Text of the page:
SJA Internet Sports Writer of the Year
11 November 2011
England’s Premier League is, by far, the nation’s most successful sporting export, watched live each week in more than 200 countries, and earning from foreign TV rights alone £1.437bn for the current three-year overseas deals (or £479m a year) as reported by sportingintelligence last year here and here.
But who exactly watches? And where? At home? In pubs or bars?
What channels carry the games? How much does it cost to subscribe? Why do foreign fans tune in?
Is is just popular in a few key markets, or can you really find PL fanatics in Tonga and Papua New Guinea and Gambia and Peru and all points in between? Find out what we’ve discovered so far (A-Z of nations, and listed by continent).
Over the coming months, we aim to find out, inviting PL viewers from around world (from as many of the 200+ different countries as possible), to share details of a single game watched.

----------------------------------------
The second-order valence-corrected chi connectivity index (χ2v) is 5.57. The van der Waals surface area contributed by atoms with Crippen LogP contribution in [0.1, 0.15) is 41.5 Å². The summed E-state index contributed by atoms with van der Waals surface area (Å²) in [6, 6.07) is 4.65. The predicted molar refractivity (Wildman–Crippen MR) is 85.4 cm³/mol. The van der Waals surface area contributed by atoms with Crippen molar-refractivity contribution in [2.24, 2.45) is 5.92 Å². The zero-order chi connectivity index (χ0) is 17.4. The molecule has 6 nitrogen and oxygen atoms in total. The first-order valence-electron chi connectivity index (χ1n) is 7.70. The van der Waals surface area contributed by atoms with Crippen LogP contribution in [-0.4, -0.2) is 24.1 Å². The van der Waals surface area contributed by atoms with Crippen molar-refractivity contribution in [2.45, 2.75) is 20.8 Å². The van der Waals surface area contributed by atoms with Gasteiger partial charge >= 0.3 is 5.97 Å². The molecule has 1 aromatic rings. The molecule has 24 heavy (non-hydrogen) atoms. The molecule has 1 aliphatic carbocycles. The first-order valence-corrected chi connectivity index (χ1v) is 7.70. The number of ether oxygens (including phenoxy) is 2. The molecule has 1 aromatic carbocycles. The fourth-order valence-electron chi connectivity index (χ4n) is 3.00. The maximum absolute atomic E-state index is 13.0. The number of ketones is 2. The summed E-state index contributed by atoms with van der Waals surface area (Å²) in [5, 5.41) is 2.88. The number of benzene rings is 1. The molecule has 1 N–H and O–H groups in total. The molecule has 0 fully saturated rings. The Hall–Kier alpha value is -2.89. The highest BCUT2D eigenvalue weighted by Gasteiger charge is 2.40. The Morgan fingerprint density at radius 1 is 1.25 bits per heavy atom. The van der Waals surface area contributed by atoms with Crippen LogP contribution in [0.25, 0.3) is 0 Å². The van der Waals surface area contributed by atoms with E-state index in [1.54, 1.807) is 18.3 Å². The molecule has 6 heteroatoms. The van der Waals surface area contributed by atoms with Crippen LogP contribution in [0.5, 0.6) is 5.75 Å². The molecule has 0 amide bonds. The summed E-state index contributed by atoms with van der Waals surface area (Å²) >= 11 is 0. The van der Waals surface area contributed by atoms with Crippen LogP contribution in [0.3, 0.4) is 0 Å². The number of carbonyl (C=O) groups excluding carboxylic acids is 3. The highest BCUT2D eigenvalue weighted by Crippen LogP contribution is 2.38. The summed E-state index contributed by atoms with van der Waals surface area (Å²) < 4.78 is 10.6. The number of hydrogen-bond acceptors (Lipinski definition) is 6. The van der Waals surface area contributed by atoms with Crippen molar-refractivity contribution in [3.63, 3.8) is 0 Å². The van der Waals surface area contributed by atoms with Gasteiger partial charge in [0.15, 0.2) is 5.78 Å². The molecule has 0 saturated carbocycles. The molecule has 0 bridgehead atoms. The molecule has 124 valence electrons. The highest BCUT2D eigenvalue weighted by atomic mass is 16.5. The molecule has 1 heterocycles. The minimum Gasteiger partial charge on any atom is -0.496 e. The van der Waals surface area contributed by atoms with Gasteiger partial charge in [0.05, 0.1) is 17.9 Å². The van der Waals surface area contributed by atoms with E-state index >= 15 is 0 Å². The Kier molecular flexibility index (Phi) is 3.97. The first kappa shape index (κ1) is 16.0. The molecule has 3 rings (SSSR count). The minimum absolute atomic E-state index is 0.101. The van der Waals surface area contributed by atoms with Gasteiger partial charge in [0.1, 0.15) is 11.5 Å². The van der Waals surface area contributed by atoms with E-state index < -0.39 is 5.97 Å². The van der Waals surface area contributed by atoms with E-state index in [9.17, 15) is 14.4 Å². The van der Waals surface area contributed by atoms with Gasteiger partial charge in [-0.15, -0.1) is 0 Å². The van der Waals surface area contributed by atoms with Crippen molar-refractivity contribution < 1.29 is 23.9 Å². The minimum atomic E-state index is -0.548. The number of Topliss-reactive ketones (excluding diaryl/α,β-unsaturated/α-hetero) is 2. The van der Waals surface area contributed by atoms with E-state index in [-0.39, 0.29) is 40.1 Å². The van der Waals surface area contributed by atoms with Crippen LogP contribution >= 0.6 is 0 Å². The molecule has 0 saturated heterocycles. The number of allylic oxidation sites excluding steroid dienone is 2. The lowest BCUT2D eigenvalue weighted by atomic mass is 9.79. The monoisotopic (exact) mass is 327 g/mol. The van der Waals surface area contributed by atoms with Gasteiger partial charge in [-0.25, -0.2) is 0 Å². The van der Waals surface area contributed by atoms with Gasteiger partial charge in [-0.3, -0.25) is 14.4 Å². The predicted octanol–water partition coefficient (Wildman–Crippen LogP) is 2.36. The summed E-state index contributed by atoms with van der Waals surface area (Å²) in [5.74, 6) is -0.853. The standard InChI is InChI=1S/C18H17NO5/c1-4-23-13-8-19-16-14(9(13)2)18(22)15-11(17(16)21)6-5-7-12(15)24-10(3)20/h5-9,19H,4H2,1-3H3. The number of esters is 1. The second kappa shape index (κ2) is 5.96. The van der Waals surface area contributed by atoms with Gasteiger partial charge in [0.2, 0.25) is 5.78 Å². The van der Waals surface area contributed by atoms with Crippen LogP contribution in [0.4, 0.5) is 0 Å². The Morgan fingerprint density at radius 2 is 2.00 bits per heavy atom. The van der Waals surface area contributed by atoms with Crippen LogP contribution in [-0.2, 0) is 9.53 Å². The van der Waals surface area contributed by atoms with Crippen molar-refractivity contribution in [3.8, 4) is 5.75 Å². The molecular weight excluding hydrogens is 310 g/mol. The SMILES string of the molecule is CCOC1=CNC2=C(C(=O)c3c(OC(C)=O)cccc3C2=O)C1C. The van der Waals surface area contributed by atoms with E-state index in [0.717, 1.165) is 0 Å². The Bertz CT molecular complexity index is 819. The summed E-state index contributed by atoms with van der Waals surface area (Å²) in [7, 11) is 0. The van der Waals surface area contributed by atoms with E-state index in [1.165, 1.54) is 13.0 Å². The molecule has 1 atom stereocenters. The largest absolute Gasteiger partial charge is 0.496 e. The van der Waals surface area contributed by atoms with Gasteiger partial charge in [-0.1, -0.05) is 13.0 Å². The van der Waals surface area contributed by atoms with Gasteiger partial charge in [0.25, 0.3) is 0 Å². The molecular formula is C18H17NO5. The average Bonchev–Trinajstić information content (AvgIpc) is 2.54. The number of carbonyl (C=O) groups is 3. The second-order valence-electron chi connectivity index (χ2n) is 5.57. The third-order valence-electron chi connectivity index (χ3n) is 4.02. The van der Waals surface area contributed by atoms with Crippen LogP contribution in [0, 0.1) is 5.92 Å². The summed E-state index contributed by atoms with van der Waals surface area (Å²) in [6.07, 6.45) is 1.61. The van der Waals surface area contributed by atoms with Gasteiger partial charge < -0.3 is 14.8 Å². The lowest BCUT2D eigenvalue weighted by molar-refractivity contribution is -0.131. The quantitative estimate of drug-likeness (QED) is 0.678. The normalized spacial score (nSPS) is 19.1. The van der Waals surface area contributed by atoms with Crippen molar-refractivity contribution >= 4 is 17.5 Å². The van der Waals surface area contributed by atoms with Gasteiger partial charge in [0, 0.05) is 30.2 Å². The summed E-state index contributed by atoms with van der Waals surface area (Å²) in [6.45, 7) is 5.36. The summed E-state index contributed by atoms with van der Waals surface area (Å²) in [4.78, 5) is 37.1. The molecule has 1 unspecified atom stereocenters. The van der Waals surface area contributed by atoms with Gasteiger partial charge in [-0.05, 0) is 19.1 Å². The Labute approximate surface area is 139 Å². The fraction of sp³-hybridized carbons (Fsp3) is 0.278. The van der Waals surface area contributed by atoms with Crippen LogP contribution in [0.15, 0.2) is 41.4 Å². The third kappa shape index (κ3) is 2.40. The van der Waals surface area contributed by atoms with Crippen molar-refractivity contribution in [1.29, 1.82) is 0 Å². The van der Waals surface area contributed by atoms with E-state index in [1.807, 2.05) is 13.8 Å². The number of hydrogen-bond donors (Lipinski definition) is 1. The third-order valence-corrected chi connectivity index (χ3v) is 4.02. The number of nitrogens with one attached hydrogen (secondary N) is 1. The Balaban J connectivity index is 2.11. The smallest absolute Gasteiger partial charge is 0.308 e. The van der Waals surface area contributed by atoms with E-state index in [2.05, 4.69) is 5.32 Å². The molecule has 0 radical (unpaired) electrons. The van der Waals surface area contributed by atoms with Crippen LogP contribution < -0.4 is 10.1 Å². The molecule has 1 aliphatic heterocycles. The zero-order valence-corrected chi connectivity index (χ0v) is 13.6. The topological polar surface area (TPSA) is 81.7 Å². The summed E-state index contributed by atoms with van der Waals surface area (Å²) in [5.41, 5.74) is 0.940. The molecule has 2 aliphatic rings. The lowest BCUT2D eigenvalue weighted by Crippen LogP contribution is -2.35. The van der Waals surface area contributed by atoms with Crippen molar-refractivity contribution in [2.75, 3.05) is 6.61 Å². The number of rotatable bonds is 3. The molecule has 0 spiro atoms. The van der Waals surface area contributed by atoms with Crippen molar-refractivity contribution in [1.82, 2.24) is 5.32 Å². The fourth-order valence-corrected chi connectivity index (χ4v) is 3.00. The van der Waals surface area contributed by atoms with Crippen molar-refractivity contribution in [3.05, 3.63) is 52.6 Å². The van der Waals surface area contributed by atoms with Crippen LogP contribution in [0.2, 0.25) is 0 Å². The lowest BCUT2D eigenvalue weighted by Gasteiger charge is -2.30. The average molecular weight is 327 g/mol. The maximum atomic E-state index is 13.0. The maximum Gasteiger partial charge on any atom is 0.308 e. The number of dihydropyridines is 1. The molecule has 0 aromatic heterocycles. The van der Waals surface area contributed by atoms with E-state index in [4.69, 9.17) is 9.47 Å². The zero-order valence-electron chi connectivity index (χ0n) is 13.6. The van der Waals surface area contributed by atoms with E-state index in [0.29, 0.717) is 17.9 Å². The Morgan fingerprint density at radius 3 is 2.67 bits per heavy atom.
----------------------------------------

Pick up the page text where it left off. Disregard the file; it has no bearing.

Elsewhere in this series, find out how the League is viewed in:
Without further ado, here ‘s a view of what it’s like to watch the Premier League in . . . . .
Occupation: Student chef.
Game watched: Man Utd 1 Sunderland 0. Date: Saturday 5 November 2011. Time: 11pm local time. (3pm UK).
Where: At a bar in George Town, on the island of Penang.
Who else was watching: Some friends, and at least four other tables full of supporters, without a doubt United supporters, who seemed to be there only for the match because as soon it was over, they all stood up and left. I try to catch as many games as my work schedule allows. But if I’m not able to see a game live then it’s guaranteed that the next day there will be at least three replays or many different highlight shows, either locally produced and filmed in Singapore, for example, FourFourTwo or FootballExtra, or UK based productions and shows.